As picky as I am about my morning coffee (locally roasted, fair trade, made in a French press with plenty of organic half & half) the ritual of drinking it in my quiet kitchen is something I look forward to every day.
In fact, I kind of have a crush on creating little rituals, fun traditions and regular routines. I like knowing that there are certain things I can depend on no matter what's happening in my world. I have no idea what the calendar year will bring but every May for the last 19 years I have a potluck birthday party at Golden Gardens beach. My week may be bonkers but I know that every Friday afternoon I will remember how to breathe again at my favorite Restorative yoga class. Routine feels like an anchor in a shifting sea. The waves will come but I can find some steadiness in their midst.
Routine feels good, because like the seasons, relationships, the TV line-up and the balance in our checking accounts: things change. Every. Single. Day. As we get older there are changes that can seem particularly daunting. Perhaps it's a few grey hairs or some squinting at a menu, or, my personal favorite -- insomnia. Thank goodness we have options and tools to help us adapt. While I am not always a fan of pharmaceutical companies, I am a BIG fan of the occasional Ambien for my relentless insomnia. And those drugstore readers? There are some super cute ones. Grey hair? "Only my hairdresser knows for sure"…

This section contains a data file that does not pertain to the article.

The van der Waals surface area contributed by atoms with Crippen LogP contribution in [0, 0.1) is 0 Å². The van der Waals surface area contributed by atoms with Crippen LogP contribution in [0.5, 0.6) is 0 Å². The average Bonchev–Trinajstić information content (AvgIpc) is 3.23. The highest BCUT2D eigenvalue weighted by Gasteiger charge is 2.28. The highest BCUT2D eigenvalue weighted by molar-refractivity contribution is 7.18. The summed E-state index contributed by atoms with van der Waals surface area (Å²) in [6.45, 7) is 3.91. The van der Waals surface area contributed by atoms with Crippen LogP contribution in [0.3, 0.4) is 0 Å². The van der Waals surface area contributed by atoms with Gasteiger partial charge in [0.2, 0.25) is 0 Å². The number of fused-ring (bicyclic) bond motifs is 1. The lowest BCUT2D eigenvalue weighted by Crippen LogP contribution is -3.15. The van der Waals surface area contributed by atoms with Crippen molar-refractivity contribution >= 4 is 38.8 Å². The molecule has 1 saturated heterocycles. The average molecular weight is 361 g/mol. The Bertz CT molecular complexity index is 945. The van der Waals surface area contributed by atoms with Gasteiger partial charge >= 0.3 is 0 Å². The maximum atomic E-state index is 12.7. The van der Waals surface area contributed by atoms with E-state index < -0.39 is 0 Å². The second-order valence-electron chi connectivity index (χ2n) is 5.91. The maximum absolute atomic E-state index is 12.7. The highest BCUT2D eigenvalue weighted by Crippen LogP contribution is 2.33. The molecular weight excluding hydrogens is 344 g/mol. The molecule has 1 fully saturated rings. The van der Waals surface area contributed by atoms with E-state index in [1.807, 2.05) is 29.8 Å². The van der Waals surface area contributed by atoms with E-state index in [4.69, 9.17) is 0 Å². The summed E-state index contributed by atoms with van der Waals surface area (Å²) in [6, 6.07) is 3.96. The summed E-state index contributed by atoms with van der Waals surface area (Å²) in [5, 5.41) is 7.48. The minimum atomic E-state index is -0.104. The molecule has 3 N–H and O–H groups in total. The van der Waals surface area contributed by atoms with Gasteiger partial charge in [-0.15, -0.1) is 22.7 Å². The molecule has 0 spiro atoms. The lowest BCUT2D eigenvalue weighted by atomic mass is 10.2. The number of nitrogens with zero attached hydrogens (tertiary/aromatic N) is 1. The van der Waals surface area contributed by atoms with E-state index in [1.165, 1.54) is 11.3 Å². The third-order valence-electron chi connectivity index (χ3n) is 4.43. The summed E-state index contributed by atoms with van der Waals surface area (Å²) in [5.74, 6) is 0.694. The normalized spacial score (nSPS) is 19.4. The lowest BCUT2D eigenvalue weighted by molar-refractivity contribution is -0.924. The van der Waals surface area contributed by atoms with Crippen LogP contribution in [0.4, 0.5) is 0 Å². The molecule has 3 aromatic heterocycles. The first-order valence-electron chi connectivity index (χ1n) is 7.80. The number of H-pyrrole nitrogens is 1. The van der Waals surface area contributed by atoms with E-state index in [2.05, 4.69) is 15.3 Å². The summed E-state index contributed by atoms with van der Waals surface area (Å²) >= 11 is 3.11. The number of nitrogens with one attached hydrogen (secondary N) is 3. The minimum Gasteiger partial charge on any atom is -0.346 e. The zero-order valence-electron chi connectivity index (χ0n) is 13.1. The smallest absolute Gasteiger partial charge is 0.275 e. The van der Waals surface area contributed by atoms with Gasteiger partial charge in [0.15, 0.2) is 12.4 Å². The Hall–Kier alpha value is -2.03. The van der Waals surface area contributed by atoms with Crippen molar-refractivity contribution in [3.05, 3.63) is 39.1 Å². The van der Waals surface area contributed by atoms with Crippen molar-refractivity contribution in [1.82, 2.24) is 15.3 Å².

Since we know that change is for certain, it is curious to me how often we brace against it. As a coach I often hear clients tell me that they "don't do well with change", so I think it can be helpful to differentiate between embracing change and accepting change.
Embracing something suggests comfort or even joy. I don't feel joyful after the 3rd sleepless night in a row. But when I am in an insomnia spiral I know there are things that can help. I can get my ass to the gym or a yoga class. Taking a walk with a friend feels great and I get bonus points for being in nature. And there is always that Ambien…
On the other hand, if I choose to flip the bird at my insomnia and drink red wine all night it only widens the abyss between me and harmony (read: no sleep happening). Not helpful. It has taken years for me to learn this in a meaningful way. Acceptance does not imply that I am happy about it. It just means that I have no interest in arguing with reality. To quote Byron Katie, "if you argue with reality you will only lose 100% of the time." So what's the point?
Change happens. Sometimes on purpose. Sometimes temporarily. Sometimes unavoidably.
What shifts the outcome is how you deal with it.
And that, my friends, is entirely up to you.